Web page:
He added that monetising the assets was good for shareholders; however, “if it were monetised at below market price, then this was also not a good deal. Then wouldn't it be better off to sell these assets in the open market? I think there are potential buyers for The Bangsar Shopping Centre. This is quite a highly sought-after asset,” said the analyst.

He said while earnings from property investment were not as high as property development, it did provide stability for the company's earnings.

For the quarter ended June 30, 2011, of BRDB's revenue of RM198.9mil, RM152.05mil came from property development while RM28.25mil was generated from property investment. Operating profit derived was RM31.02mil and RM10.62mil respectively.

In the announcement, BRDB said that the purchase consideration would be based on the fair value that would be determined by independent valuers.

BRDB has up to Sept 19 to revert with its decision. This acquisition will be fully cash-funded.

Meanwhile, an analyst with OSK Research is optimistic.

He said that the potential disposal was in line with BRDB's intention to unlock the value of its assets.

“With the purchase consideration paid wholly in cash, we think it is very likely that BRDB would distribute a sizeable portion of the cash proceeds as a special dividend to its shareholders.

“As at the first half of 2011, BRDB had retained earnings exceeding RM1bil but held a cash balance of RM41mil only while a chunk of its assets were in the form of investment properties.

“We believe that by monetising its investment properties, BRDB would be able to distribute a portion of its retained earnings to shareholders as a special dividend.

“Subsequently, BRDB will end up with a leaner balance sheet, which could possibly boost its return on equity,” said the OSK analyst.

In BRDB's 2010 annual report, the three assets proposed to be sold collectively carry a book value of RM942.4mil.

By The Star

Depleting landbank may prompt BRDB to sell assets

Analysts say Bandar Raya wants to increase its property development activities to improve earnings, which have been below par lately.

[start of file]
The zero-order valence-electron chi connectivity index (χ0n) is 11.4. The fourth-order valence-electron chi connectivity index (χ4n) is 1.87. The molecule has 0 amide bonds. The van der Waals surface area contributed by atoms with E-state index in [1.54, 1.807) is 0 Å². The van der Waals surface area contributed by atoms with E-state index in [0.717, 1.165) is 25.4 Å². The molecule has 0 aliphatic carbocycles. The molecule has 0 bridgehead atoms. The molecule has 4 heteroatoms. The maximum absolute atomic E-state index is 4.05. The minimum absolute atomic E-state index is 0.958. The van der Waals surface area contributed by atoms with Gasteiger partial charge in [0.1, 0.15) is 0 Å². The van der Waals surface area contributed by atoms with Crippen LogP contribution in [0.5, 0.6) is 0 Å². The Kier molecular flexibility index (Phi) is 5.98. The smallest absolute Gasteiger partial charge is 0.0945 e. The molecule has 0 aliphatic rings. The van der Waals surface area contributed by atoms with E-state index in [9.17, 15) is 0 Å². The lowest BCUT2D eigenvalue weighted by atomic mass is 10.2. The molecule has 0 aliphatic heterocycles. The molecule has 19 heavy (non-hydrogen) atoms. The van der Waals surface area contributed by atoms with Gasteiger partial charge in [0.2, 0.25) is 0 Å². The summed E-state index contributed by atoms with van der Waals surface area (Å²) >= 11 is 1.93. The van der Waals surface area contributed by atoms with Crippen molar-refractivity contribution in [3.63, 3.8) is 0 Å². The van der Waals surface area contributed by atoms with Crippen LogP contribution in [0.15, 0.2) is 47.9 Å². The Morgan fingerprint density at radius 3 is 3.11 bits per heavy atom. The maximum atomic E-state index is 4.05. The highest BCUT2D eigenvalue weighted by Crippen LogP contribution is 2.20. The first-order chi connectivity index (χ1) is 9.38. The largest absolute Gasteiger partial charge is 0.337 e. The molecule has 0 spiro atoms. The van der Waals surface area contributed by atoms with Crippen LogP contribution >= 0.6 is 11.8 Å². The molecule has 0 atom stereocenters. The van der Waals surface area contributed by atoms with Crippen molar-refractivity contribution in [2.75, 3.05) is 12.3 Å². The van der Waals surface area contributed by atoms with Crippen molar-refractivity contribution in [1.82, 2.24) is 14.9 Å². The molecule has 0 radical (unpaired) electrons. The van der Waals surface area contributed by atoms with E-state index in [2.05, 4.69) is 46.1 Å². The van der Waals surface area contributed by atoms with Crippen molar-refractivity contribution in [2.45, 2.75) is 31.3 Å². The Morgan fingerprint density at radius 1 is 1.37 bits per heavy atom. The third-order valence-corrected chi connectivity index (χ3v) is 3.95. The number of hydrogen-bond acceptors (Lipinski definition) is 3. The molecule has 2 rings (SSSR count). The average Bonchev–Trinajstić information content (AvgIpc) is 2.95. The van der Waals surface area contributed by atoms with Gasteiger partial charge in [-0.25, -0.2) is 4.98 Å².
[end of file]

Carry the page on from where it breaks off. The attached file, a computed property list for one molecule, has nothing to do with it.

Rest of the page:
Kuala Lumpur: Bandar Raya Developments Bhd (BRDB) may sell its prime assets to buy more land in the Klang Valley, Penang and Johor as its current landbank is depleting, analysts said.

It may agree on a price of RM1.2 billion, which is about 27 per cent more than their book value.

They said BRDB wants to increase its property development activities to improve earnings, which have been below par lately.

For the quarter ended June 30 2011, BRDB posted a net profit of RM17.1 million, down from RM84 million in the same period last year.

"The stock has been trading below its true value as its earnings have not been as good as expected. Only recently BRDB had been more active in terms of launches," said a senior analyst with MIDF Research.

BRDB, which has four ongoing projects, has less than 25 hectares of land in Bangsar, Dutamas, Seri Kembangan and Taman Duta, and some 124ha of land in Johor.

On Monday, BRDB's major shareholder Ambang Sehati Sdn Bhd, controlled by its chairman Datuk Mohamed Moiz Jabir Mohamed Ali Moiz, had offered to buy some of its assets.

These include The Bangsar Shopping Centre, Menara BRDB, CapSquare Retail Centre in Kuala Lumpur, and Permas Jusco Mall in Johor.

BRDB has, until September 19, to decide on the offer.

The company had appointed CIMB Investment Bank Bhd as its main adviser to evaluate the offer.

"It is obvious that the owner is taking the good assets. He may eventually flip it in a few years to make back his money. Retail assets are very valuable in Malaysia.

"Most of them are trophy properties ... not high value assets except for BSC which is a cash cow for the company," said another analyst.

According to BRDB's 2010 Annual Report, the value for BSC and Menara BRDB is RM660 million while Cap-Square Retail Centre and Permas Jusco Mall are valued at RM214 million and RM68 million, respectively.

OSK Investment Bank Bhd director and head of equity ca-pital markets, Gan Kim Khoon, thinks BRDB will sell the properties and prove to shareholders that they will stand to benefit from the disposal.

"BRDB will make quite a substantial capital gain from the disposal. Otherwise, it won't make sense to dispose of these income-generating assets.

"If BRDB is offered a good deal to sell the assets with substantial capital gain, that may outweigh the loss of future income stream. BRDB can generate income from property development projects," Gan told Business Times.